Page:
by Alessandro Truffa
At 7:37 on 4 March 1947, took place in Turin the last execution in Italian judicial history against the perpetrators of the Villarbasse massacre. Transferred to Le Nuove prison, despite the request for an appeal to the Cassation, the three prisoners were in any case convicted due to the strong impact that the news story had generated on public opinion. They were executed in a shooting range by a firing squad formed by a group of local policemen. Thus ended one of the most heinous crimes of the immediate post-war period and, at the same time, a key event in the history of Italian criminal law, which remained famous as the last common crime punished with the application of the death penalty.
About a century earlier in the same place the legend says that a form of rudeness reserved by the people to the executioner was that the bakers handed him the bread upside down to exercise contempt and evil eye. Prompted by the executioner’s repeated warnings and complaints, local officials issued a city ordinance formally banning the discriminatory practice. So it was that the bakers, to circumvent the law with a creative choice, invented a new device with magical and symbolic power, a type of brick-shaped bread: the sandwich. Same both below and above, the pancarré concealed its message. In the impossibility of recognizing the cooking side, it could continue to be served upside down, thus exercising its silent power.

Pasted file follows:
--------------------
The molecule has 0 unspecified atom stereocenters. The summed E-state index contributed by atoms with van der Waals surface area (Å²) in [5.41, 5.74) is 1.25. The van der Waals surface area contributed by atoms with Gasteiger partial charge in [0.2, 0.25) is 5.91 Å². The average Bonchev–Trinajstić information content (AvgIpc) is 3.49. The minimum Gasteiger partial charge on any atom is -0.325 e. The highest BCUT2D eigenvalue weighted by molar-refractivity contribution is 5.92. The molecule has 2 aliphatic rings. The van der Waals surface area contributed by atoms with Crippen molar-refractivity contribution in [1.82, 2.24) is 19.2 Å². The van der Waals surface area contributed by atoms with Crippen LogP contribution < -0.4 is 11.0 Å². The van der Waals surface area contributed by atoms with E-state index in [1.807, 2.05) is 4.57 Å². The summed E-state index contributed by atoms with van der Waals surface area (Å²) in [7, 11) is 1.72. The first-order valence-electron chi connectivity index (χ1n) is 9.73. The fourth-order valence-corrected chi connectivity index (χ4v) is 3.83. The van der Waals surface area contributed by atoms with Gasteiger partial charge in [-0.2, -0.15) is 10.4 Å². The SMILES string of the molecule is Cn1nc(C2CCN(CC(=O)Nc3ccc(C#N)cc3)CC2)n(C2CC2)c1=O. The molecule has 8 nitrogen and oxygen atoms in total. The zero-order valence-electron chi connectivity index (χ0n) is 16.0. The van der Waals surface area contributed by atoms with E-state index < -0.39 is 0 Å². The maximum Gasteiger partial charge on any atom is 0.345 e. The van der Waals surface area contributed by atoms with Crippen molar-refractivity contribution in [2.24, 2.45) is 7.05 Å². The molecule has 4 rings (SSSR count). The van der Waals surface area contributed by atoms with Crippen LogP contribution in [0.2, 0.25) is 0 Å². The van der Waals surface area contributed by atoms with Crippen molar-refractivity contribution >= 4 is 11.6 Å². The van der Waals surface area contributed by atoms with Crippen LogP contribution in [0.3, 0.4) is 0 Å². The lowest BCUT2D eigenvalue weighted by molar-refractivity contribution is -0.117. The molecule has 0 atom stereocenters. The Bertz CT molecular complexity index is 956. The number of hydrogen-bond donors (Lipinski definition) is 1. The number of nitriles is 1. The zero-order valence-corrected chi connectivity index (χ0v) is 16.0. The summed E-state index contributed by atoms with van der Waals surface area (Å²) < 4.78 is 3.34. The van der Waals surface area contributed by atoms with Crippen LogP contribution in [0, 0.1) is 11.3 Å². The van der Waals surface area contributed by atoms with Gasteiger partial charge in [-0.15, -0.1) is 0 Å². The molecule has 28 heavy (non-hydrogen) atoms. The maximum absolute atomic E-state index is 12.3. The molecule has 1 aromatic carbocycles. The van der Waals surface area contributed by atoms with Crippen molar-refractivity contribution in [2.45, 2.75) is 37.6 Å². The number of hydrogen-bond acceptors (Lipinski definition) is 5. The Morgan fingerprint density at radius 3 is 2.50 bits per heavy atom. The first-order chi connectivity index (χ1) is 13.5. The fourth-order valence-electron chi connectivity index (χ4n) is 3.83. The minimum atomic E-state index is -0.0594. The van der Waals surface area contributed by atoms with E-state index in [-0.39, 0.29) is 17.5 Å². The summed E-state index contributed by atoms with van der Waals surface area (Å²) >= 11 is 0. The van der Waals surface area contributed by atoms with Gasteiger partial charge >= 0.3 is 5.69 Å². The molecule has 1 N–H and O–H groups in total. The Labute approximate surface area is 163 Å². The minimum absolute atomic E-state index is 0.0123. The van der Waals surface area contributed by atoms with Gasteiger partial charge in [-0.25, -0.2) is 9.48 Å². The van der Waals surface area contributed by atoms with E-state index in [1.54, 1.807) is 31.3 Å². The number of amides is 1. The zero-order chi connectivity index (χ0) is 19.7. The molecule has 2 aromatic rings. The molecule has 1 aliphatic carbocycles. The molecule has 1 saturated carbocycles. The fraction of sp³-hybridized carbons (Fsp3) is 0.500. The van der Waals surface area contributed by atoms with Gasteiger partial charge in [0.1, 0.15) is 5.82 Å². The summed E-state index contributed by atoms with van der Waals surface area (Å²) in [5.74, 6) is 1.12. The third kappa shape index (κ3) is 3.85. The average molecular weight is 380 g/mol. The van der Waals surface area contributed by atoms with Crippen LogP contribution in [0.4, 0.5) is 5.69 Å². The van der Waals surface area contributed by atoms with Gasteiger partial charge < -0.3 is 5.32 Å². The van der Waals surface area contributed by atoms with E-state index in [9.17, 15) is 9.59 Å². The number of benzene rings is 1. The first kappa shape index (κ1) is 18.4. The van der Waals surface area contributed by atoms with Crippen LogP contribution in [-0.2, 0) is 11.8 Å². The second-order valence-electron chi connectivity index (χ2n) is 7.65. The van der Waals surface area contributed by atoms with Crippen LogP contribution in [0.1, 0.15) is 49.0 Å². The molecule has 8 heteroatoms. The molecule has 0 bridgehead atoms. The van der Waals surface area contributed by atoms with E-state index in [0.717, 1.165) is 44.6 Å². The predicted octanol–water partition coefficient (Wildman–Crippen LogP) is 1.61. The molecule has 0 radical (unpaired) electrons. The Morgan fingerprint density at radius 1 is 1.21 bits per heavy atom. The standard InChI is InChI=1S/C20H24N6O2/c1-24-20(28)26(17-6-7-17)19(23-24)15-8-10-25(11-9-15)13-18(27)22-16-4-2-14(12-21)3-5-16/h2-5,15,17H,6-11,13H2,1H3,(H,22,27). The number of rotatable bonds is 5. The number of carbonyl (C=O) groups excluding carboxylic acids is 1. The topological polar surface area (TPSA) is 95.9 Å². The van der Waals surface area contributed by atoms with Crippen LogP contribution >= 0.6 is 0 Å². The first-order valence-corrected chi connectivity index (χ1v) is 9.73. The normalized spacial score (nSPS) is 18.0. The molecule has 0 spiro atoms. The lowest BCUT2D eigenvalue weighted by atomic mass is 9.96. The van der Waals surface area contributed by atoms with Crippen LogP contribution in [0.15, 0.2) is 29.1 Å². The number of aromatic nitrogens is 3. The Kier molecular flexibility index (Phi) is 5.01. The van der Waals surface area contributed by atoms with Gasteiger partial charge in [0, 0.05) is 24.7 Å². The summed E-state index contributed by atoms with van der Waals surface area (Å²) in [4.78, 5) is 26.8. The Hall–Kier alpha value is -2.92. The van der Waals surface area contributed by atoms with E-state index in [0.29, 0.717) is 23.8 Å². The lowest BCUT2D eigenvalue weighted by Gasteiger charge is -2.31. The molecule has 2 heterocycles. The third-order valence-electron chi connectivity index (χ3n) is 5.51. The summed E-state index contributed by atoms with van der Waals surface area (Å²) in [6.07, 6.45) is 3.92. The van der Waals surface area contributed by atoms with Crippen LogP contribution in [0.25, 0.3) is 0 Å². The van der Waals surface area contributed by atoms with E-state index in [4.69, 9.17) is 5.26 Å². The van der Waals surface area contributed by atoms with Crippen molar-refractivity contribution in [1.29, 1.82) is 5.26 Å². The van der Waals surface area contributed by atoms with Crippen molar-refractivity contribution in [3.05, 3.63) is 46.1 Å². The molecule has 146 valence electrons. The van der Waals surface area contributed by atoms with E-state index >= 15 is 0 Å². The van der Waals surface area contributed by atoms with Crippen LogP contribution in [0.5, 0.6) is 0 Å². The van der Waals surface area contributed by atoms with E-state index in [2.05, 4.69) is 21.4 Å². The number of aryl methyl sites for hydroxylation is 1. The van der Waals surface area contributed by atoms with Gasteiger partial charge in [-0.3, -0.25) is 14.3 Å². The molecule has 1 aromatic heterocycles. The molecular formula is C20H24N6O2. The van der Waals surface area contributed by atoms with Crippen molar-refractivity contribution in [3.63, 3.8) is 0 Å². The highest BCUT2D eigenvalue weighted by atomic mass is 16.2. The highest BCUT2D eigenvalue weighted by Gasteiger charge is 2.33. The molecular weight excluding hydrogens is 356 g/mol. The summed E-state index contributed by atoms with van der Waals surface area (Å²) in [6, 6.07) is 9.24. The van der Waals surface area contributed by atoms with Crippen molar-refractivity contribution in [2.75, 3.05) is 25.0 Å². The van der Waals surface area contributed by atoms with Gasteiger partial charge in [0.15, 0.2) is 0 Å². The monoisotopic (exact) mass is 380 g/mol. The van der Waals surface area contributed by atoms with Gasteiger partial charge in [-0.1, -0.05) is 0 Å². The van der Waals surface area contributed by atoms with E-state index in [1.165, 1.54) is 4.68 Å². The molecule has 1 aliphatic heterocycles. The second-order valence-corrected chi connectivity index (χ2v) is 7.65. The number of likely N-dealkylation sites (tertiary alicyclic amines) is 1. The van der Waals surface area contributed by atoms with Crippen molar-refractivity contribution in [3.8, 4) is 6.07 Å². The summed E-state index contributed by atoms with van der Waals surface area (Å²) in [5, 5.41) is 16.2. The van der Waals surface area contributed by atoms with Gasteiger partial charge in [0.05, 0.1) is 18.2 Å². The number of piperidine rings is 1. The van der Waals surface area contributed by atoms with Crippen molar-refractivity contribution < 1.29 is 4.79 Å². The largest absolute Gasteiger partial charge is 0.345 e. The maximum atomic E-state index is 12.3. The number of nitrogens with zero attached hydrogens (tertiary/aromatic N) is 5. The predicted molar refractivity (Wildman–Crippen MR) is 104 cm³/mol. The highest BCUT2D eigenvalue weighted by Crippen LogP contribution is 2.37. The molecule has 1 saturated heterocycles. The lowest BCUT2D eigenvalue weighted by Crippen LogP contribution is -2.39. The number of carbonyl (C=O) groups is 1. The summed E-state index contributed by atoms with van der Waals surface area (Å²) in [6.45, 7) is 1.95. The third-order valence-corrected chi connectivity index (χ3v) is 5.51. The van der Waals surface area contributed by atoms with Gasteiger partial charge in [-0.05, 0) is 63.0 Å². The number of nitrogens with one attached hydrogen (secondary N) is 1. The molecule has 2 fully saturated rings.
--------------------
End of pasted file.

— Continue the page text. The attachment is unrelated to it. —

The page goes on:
The pancarré, today a soft ghost to feed on, would be born at the expense of its food value, to be used as an instrument of political dissent against a figure perceived as the embodiment of a sytstem in which Justice was publicly ritualized and manifested itself as an instrument control. A heterogeneous mixture of elements is amalgamated in its dough: judicial news and popular history, literary writings and archival documents; echoes of a trauma settled in the collective memory, but hidden under a soft and reassuring surface.
«The book, Boja Fauss, by Alessandro Truffa mixes different themes and regi- sters, joining together together past and present, history and folk tales, literature and archival documents, reflection and irony. The book form constitutes the final ingredient of the project, the indigestible glue of that part of collective memory which, if not analysed, investigated, not “dissected”, risks becoming too large a lump, a bite impossible to metabolize.»